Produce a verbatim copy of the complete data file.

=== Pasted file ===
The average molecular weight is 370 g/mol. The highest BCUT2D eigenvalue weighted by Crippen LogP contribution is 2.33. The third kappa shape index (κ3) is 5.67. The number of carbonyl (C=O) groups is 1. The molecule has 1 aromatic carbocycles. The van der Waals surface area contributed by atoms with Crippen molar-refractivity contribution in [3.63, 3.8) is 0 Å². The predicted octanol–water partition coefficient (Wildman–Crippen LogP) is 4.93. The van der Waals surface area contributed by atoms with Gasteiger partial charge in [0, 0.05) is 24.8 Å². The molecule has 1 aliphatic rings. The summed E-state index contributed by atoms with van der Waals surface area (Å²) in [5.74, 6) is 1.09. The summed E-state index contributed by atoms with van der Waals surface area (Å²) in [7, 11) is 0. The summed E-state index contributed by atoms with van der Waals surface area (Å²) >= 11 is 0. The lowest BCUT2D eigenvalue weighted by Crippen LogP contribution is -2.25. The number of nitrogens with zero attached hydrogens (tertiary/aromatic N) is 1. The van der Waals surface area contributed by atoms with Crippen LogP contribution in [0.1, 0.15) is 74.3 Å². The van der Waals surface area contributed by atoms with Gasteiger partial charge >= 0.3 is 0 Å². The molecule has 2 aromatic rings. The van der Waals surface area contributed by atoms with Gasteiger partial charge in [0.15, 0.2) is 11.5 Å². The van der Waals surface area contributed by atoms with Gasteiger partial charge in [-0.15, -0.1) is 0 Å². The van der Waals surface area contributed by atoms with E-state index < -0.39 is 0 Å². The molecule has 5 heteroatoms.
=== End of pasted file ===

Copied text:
The average molecular weight is 370 g/mol. The highest BCUT2D eigenvalue weighted by Crippen LogP contribution is 2.33. The third kappa shape index (κ3) is 5.67. The number of carbonyl (C=O) groups is 1. The molecule has 1 aromatic carbocycles. The van der Waals surface area contributed by atoms with Crippen molar-refractivity contribution in [3.63, 3.8) is 0 Å². The predicted octanol–water partition coefficient (Wildman–Crippen LogP) is 4.93. The van der Waals surface area contributed by atoms with Gasteiger partial charge in [0, 0.05) is 24.8 Å². The molecule has 1 aliphatic rings. The summed E-state index contributed by atoms with van der Waals surface area (Å²) in [5.74, 6) is 1.09. The summed E-state index contributed by atoms with van der Waals surface area (Å²) in [7, 11) is 0. The summed E-state index contributed by atoms with van der Waals surface area (Å²) >= 11 is 0. The lowest BCUT2D eigenvalue weighted by Crippen LogP contribution is -2.25. The number of nitrogens with zero attached hydrogens (tertiary/aromatic N) is 1. The van der Waals surface area contributed by atoms with Crippen LogP contribution in [0.1, 0.15) is 74.3 Å². The van der Waals surface area contributed by atoms with Gasteiger partial charge >= 0.3 is 0 Å². The molecule has 2 aromatic rings. The van der Waals surface area contributed by atoms with Gasteiger partial charge in [0.15, 0.2) is 11.5 Å². The van der Waals surface area contributed by atoms with Gasteiger partial charge in [-0.15, -0.1) is 0 Å². The van der Waals surface area contributed by atoms with E-state index < -0.39 is 0 Å². The molecule has 5 heteroatoms.